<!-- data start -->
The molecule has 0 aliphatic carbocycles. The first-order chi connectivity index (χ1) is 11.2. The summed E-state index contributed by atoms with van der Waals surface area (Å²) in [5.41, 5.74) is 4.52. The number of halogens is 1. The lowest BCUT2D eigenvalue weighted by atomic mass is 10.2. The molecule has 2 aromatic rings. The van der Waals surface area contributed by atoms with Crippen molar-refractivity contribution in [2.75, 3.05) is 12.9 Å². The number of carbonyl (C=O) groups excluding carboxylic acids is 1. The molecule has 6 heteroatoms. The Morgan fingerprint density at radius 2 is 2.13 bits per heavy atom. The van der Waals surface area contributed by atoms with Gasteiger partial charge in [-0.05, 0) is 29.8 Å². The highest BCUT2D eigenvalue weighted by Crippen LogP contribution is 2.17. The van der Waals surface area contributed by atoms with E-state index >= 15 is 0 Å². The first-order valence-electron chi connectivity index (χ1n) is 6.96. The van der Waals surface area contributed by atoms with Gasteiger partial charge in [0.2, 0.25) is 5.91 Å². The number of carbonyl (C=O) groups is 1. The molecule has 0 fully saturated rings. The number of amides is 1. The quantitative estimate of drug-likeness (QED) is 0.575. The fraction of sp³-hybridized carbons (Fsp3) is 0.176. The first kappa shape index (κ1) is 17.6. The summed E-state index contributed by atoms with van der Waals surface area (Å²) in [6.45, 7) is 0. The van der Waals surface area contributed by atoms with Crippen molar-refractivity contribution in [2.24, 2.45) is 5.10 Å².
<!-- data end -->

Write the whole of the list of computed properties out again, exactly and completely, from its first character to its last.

The molecule has 0 aliphatic carbocycles. The first-order chi connectivity index (χ1) is 11.2. The summed E-state index contributed by atoms with van der Waals surface area (Å²) in [5.41, 5.74) is 4.52. The number of halogens is 1. The lowest BCUT2D eigenvalue weighted by atomic mass is 10.2. The molecule has 2 aromatic rings. The van der Waals surface area contributed by atoms with Crippen molar-refractivity contribution in [2.75, 3.05) is 12.9 Å². The number of carbonyl (C=O) groups excluding carboxylic acids is 1. The molecule has 6 heteroatoms. The Morgan fingerprint density at radius 2 is 2.13 bits per heavy atom. The van der Waals surface area contributed by atoms with Gasteiger partial charge in [-0.05, 0) is 29.8 Å². The highest BCUT2D eigenvalue weighted by Crippen LogP contribution is 2.17. The van der Waals surface area contributed by atoms with E-state index >= 15 is 0 Å². The first-order valence-electron chi connectivity index (χ1n) is 6.96. The van der Waals surface area contributed by atoms with Gasteiger partial charge in [0.2, 0.25) is 5.91 Å². The number of carbonyl (C=O) groups is 1. The molecule has 0 fully saturated rings. The number of amides is 1. The quantitative estimate of drug-likeness (QED) is 0.575. The fraction of sp³-hybridized carbons (Fsp3) is 0.176. The first kappa shape index (κ1) is 17.6. The summed E-state index contributed by atoms with van der Waals surface area (Å²) in [6.45, 7) is 0. The van der Waals surface area contributed by atoms with Crippen molar-refractivity contribution in [2.24, 2.45) is 5.10 Å².